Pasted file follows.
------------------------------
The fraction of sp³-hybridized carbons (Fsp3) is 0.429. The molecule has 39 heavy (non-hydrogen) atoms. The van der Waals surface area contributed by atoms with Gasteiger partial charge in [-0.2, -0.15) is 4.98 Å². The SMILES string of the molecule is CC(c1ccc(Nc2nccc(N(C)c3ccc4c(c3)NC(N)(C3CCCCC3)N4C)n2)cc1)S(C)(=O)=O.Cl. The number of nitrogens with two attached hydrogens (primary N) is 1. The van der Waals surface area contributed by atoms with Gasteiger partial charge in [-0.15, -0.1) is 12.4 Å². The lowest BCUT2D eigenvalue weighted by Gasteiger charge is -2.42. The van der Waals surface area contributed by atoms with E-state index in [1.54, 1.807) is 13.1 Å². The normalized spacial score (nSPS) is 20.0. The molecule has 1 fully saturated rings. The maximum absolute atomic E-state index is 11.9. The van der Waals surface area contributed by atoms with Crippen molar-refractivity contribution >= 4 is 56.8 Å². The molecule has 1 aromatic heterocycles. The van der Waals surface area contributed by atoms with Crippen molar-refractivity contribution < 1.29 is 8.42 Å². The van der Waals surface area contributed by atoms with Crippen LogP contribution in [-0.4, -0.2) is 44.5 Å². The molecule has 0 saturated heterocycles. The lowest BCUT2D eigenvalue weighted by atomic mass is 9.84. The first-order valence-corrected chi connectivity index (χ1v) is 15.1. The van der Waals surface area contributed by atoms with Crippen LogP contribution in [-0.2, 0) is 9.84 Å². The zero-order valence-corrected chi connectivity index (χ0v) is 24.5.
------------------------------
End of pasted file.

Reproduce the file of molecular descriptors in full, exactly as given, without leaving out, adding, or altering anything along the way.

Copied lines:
The fraction of sp³-hybridized carbons (Fsp3) is 0.429. The molecule has 39 heavy (non-hydrogen) atoms. The van der Waals surface area contributed by atoms with Gasteiger partial charge in [-0.2, -0.15) is 4.98 Å². The SMILES string of the molecule is CC(c1ccc(Nc2nccc(N(C)c3ccc4c(c3)NC(N)(C3CCCCC3)N4C)n2)cc1)S(C)(=O)=O.Cl. The number of nitrogens with two attached hydrogens (primary N) is 1. The van der Waals surface area contributed by atoms with Gasteiger partial charge in [-0.15, -0.1) is 12.4 Å². The lowest BCUT2D eigenvalue weighted by Gasteiger charge is -2.42. The van der Waals surface area contributed by atoms with E-state index in [1.54, 1.807) is 13.1 Å². The normalized spacial score (nSPS) is 20.0. The molecule has 1 fully saturated rings. The maximum absolute atomic E-state index is 11.9. The van der Waals surface area contributed by atoms with Crippen molar-refractivity contribution >= 4 is 56.8 Å². The molecule has 1 aromatic heterocycles. The van der Waals surface area contributed by atoms with Crippen molar-refractivity contribution < 1.29 is 8.42 Å². The van der Waals surface area contributed by atoms with Crippen LogP contribution in [-0.4, -0.2) is 44.5 Å². The molecule has 0 saturated heterocycles. The lowest BCUT2D eigenvalue weighted by atomic mass is 9.84. The first-order valence-corrected chi connectivity index (χ1v) is 15.1. The van der Waals surface area contributed by atoms with Crippen LogP contribution in [-0.2, 0) is 9.84 Å². The zero-order valence-corrected chi connectivity index (χ0v) is 24.5.